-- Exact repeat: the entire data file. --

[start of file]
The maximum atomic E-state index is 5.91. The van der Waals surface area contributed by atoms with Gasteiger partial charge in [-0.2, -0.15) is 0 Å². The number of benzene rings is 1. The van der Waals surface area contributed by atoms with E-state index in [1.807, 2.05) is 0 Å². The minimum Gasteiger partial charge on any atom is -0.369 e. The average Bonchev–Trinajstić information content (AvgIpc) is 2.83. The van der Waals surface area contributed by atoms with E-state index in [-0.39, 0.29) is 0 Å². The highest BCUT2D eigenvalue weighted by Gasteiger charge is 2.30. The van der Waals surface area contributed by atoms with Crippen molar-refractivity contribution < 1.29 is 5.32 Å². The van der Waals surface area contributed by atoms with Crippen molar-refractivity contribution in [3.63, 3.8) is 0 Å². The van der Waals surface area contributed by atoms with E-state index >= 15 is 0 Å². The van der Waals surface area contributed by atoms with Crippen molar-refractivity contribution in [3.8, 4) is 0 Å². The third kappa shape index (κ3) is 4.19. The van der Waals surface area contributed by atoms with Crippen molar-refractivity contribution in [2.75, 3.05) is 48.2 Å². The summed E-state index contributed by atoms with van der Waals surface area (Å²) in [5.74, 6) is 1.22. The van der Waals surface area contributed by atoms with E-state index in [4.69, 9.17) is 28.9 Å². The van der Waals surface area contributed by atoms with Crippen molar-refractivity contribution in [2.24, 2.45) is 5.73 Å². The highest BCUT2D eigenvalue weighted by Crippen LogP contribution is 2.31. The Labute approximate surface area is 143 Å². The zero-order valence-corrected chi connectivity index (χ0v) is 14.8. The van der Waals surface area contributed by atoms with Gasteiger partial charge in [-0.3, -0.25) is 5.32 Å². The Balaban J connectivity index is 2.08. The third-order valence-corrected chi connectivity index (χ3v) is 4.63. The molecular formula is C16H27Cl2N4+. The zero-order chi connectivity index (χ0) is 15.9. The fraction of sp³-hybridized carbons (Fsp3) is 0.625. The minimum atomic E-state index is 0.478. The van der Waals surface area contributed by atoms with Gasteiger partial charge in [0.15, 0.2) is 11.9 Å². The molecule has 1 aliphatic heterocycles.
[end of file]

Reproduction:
The maximum atomic E-state index is 5.91. The van der Waals surface area contributed by atoms with Gasteiger partial charge in [-0.2, -0.15) is 0 Å². The number of benzene rings is 1. The van der Waals surface area contributed by atoms with E-state index in [1.807, 2.05) is 0 Å². The minimum Gasteiger partial charge on any atom is -0.369 e. The average Bonchev–Trinajstić information content (AvgIpc) is 2.83. The van der Waals surface area contributed by atoms with E-state index in [-0.39, 0.29) is 0 Å². The highest BCUT2D eigenvalue weighted by Gasteiger charge is 2.30. The van der Waals surface area contributed by atoms with Crippen molar-refractivity contribution < 1.29 is 5.32 Å². The van der Waals surface area contributed by atoms with Crippen molar-refractivity contribution in [3.63, 3.8) is 0 Å². The van der Waals surface area contributed by atoms with E-state index >= 15 is 0 Å². The van der Waals surface area contributed by atoms with Crippen molar-refractivity contribution in [3.8, 4) is 0 Å². The third kappa shape index (κ3) is 4.19. The van der Waals surface area contributed by atoms with Crippen molar-refractivity contribution in [2.75, 3.05) is 48.2 Å². The summed E-state index contributed by atoms with van der Waals surface area (Å²) in [5.74, 6) is 1.22. The van der Waals surface area contributed by atoms with E-state index in [4.69, 9.17) is 28.9 Å². The van der Waals surface area contributed by atoms with Crippen molar-refractivity contribution in [2.24, 2.45) is 5.73 Å². The highest BCUT2D eigenvalue weighted by Crippen LogP contribution is 2.31. The Labute approximate surface area is 143 Å². The zero-order valence-corrected chi connectivity index (χ0v) is 14.8. The van der Waals surface area contributed by atoms with Gasteiger partial charge in [-0.3, -0.25) is 5.32 Å². The Balaban J connectivity index is 2.08. The third-order valence-corrected chi connectivity index (χ3v) is 4.63. The molecular formula is C16H27Cl2N4+. The zero-order chi connectivity index (χ0) is 15.9. The fraction of sp³-hybridized carbons (Fsp3) is 0.625. The minimum atomic E-state index is 0.478. The van der Waals surface area contributed by atoms with Gasteiger partial charge in [0.15, 0.2) is 11.9 Å². The molecule has 1 aliphatic heterocycles.